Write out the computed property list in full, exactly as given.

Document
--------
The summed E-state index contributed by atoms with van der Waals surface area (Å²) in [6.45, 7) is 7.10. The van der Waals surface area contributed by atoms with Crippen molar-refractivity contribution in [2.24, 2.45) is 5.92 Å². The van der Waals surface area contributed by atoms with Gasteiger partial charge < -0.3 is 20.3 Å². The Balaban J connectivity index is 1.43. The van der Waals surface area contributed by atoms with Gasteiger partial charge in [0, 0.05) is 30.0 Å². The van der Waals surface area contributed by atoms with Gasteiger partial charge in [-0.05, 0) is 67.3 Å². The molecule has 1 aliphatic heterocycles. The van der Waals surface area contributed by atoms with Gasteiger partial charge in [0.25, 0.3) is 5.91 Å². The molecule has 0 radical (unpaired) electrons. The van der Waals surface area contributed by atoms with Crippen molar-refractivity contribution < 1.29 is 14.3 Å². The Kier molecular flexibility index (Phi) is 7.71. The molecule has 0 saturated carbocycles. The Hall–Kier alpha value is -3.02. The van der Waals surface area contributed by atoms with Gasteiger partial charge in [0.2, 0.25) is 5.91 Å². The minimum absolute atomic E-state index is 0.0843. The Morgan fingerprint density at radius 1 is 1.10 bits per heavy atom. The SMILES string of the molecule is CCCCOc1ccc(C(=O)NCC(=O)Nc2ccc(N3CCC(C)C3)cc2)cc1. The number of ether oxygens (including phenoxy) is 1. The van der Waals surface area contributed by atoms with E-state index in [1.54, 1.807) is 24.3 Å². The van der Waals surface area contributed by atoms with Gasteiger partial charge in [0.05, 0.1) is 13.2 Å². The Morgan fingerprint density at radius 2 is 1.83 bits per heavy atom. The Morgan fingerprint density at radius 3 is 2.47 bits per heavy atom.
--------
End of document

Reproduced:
The summed E-state index contributed by atoms with van der Waals surface area (Å²) in [6.45, 7) is 7.10. The van der Waals surface area contributed by atoms with Crippen molar-refractivity contribution in [2.24, 2.45) is 5.92 Å². The van der Waals surface area contributed by atoms with Gasteiger partial charge < -0.3 is 20.3 Å². The Balaban J connectivity index is 1.43. The van der Waals surface area contributed by atoms with Gasteiger partial charge in [0, 0.05) is 30.0 Å². The van der Waals surface area contributed by atoms with Gasteiger partial charge in [-0.05, 0) is 67.3 Å². The molecule has 1 aliphatic heterocycles. The van der Waals surface area contributed by atoms with Gasteiger partial charge in [0.25, 0.3) is 5.91 Å². The molecule has 0 radical (unpaired) electrons. The van der Waals surface area contributed by atoms with Crippen molar-refractivity contribution < 1.29 is 14.3 Å². The Kier molecular flexibility index (Phi) is 7.71. The molecule has 0 saturated carbocycles. The Hall–Kier alpha value is -3.02. The van der Waals surface area contributed by atoms with Gasteiger partial charge in [0.2, 0.25) is 5.91 Å². The minimum absolute atomic E-state index is 0.0843. The Morgan fingerprint density at radius 1 is 1.10 bits per heavy atom. The SMILES string of the molecule is CCCCOc1ccc(C(=O)NCC(=O)Nc2ccc(N3CCC(C)C3)cc2)cc1. The number of ether oxygens (including phenoxy) is 1. The van der Waals surface area contributed by atoms with E-state index in [1.54, 1.807) is 24.3 Å². The van der Waals surface area contributed by atoms with Gasteiger partial charge in [0.05, 0.1) is 13.2 Å². The Morgan fingerprint density at radius 2 is 1.83 bits per heavy atom. The Morgan fingerprint density at radius 3 is 2.47 bits per heavy atom.